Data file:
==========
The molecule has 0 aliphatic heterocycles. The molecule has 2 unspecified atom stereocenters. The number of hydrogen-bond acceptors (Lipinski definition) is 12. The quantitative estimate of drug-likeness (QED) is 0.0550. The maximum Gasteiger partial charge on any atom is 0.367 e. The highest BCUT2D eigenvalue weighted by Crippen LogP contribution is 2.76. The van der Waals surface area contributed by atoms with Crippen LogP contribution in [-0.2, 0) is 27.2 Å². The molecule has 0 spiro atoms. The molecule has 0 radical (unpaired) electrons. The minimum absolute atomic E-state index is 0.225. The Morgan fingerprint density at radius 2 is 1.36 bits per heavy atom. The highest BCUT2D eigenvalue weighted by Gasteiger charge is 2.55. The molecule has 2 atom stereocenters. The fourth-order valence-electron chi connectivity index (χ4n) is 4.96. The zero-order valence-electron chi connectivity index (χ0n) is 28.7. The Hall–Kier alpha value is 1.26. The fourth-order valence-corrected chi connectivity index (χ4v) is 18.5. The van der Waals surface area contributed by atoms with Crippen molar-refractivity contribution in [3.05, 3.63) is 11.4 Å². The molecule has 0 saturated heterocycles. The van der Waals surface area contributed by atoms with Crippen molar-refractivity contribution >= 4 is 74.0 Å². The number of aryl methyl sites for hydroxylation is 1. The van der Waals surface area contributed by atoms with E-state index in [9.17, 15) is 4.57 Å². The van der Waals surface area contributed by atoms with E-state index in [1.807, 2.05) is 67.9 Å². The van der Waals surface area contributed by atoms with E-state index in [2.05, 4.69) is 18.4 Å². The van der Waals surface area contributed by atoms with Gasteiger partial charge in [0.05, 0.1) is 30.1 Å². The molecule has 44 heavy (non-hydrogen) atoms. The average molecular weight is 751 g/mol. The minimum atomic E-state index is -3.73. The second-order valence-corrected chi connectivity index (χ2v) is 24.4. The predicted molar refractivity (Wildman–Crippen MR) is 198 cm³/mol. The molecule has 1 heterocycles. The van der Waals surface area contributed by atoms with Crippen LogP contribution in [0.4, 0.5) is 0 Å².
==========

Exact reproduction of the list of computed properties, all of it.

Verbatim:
The molecule has 0 aliphatic heterocycles. The molecule has 2 unspecified atom stereocenters. The number of hydrogen-bond acceptors (Lipinski definition) is 12. The quantitative estimate of drug-likeness (QED) is 0.0550. The maximum Gasteiger partial charge on any atom is 0.367 e. The highest BCUT2D eigenvalue weighted by Crippen LogP contribution is 2.76. The van der Waals surface area contributed by atoms with Crippen LogP contribution in [-0.2, 0) is 27.2 Å². The molecule has 0 spiro atoms. The molecule has 0 radical (unpaired) electrons. The minimum absolute atomic E-state index is 0.225. The Morgan fingerprint density at radius 2 is 1.36 bits per heavy atom. The highest BCUT2D eigenvalue weighted by Gasteiger charge is 2.55. The molecule has 2 atom stereocenters. The fourth-order valence-electron chi connectivity index (χ4n) is 4.96. The zero-order valence-electron chi connectivity index (χ0n) is 28.7. The Hall–Kier alpha value is 1.26. The fourth-order valence-corrected chi connectivity index (χ4v) is 18.5. The van der Waals surface area contributed by atoms with Crippen molar-refractivity contribution in [3.05, 3.63) is 11.4 Å². The molecule has 0 saturated heterocycles. The van der Waals surface area contributed by atoms with Crippen molar-refractivity contribution >= 4 is 74.0 Å². The number of aryl methyl sites for hydroxylation is 1. The van der Waals surface area contributed by atoms with E-state index in [9.17, 15) is 4.57 Å². The van der Waals surface area contributed by atoms with E-state index in [1.807, 2.05) is 67.9 Å². The van der Waals surface area contributed by atoms with E-state index in [2.05, 4.69) is 18.4 Å². The van der Waals surface area contributed by atoms with Gasteiger partial charge in [0.05, 0.1) is 30.1 Å². The molecule has 44 heavy (non-hydrogen) atoms. The average molecular weight is 751 g/mol. The minimum atomic E-state index is -3.73. The second-order valence-corrected chi connectivity index (χ2v) is 24.4. The predicted molar refractivity (Wildman–Crippen MR) is 198 cm³/mol. The molecule has 1 heterocycles. The van der Waals surface area contributed by atoms with Crippen LogP contribution in [0.4, 0.5) is 0 Å².